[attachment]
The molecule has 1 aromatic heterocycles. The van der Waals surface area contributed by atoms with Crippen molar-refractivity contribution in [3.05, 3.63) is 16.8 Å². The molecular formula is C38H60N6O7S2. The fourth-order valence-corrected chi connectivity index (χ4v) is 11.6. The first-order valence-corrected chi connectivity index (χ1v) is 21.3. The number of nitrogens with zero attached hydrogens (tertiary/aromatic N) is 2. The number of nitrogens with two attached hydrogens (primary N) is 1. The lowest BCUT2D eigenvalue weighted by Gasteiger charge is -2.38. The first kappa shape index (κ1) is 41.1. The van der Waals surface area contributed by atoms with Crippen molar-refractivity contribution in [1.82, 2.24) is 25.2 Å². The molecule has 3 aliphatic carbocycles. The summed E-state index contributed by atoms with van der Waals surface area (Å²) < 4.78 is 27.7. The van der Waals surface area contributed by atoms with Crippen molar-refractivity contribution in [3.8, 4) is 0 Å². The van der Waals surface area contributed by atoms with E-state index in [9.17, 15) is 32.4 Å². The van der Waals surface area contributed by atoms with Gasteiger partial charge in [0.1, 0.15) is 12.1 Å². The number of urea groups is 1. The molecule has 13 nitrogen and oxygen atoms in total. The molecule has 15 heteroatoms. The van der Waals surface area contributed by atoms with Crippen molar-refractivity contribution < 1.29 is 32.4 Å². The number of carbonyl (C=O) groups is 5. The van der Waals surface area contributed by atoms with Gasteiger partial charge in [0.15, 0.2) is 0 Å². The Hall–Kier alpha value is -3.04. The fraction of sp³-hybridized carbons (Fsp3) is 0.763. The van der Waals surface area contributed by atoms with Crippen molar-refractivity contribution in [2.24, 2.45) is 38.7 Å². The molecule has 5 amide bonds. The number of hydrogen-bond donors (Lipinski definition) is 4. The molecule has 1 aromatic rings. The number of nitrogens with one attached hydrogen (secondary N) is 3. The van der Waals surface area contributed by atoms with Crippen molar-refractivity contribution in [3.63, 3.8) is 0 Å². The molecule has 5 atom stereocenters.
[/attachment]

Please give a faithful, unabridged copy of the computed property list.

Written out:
The molecule has 1 aromatic heterocycles. The van der Waals surface area contributed by atoms with Crippen molar-refractivity contribution in [3.05, 3.63) is 16.8 Å². The molecular formula is C38H60N6O7S2. The fourth-order valence-corrected chi connectivity index (χ4v) is 11.6. The first-order valence-corrected chi connectivity index (χ1v) is 21.3. The number of nitrogens with zero attached hydrogens (tertiary/aromatic N) is 2. The number of nitrogens with two attached hydrogens (primary N) is 1. The lowest BCUT2D eigenvalue weighted by Gasteiger charge is -2.38. The first kappa shape index (κ1) is 41.1. The van der Waals surface area contributed by atoms with Crippen molar-refractivity contribution in [1.82, 2.24) is 25.2 Å². The molecule has 3 aliphatic carbocycles. The summed E-state index contributed by atoms with van der Waals surface area (Å²) < 4.78 is 27.7. The van der Waals surface area contributed by atoms with Crippen molar-refractivity contribution in [3.8, 4) is 0 Å². The van der Waals surface area contributed by atoms with E-state index in [9.17, 15) is 32.4 Å². The van der Waals surface area contributed by atoms with Gasteiger partial charge in [0.1, 0.15) is 12.1 Å². The number of urea groups is 1. The molecule has 13 nitrogen and oxygen atoms in total. The molecule has 15 heteroatoms. The van der Waals surface area contributed by atoms with Crippen molar-refractivity contribution < 1.29 is 32.4 Å². The number of carbonyl (C=O) groups is 5. The van der Waals surface area contributed by atoms with Gasteiger partial charge in [0.15, 0.2) is 0 Å². The Hall–Kier alpha value is -3.04. The fraction of sp³-hybridized carbons (Fsp3) is 0.763. The van der Waals surface area contributed by atoms with Crippen molar-refractivity contribution in [2.24, 2.45) is 38.7 Å². The molecule has 5 amide bonds. The number of hydrogen-bond donors (Lipinski definition) is 4. The molecule has 1 aromatic rings. The number of nitrogens with one attached hydrogen (secondary N) is 3. The van der Waals surface area contributed by atoms with Crippen molar-refractivity contribution in [3.63, 3.8) is 0 Å². The molecule has 5 atom stereocenters.